Background and Objectives: The recent development of flexible hollow waveguides for MID-IR lasers may be utilized transendoscopically to ablate selectively neoplastic, superficial tissues within body cavities. Study goals are to investigate theoretically and experimentally heat distribution and thermal response of cavity lining, during CO2 laser minimally invasive surgery (MIS), and to thermally optimize the procedure under practical conditions. Study Design/Materials and Methods: Mathematical model was developed to predict temperature distribution along cavity lining. Experimental setup was built, including all the necessary components for a fully feedback-controlled MIS, i.e., laser generator, gas insufflating system, surgical suction, and infrared imaging feedback mechanism, all controlled by central PC-based program. Thermal images of cavity lining were recorded and analyzed throughout varying conditions. Results: Thermal gradients along the cavity lining, during and after the laser irradiation, were obtained mathematically and experimentally. Diverse modes of heat dispersions were observed, as well as the relative contributions of user-controlled parameters to the maximal heat of cavity lining. The software-controlled setup has demonstrated the capacity to instantly manage varying conditions, by which it automatically protects cavity lining from getting overheated. Conclusions: Analytical predictions and experimental measurements were highly correlated. The software-controlled system may serve a powerful tool to control thermal side effects during MIS within body cavities.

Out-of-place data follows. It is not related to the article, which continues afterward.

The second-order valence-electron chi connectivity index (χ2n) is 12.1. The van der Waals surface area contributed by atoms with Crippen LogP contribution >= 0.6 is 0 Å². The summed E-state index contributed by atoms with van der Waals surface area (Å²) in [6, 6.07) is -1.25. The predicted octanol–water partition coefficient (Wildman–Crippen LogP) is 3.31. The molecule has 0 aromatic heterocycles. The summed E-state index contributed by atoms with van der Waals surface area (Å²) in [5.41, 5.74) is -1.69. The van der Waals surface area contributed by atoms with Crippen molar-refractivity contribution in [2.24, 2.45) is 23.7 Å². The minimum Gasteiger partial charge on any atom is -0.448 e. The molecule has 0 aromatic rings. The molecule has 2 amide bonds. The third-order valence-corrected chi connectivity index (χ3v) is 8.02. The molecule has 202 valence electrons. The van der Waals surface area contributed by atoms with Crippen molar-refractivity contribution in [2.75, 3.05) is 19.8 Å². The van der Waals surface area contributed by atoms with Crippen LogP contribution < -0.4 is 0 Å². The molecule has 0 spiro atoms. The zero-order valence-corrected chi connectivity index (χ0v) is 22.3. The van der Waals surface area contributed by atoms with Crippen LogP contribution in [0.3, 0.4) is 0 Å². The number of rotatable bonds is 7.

- Infrared waveguides and thermal imaging bundle
- Laser-tissue interaction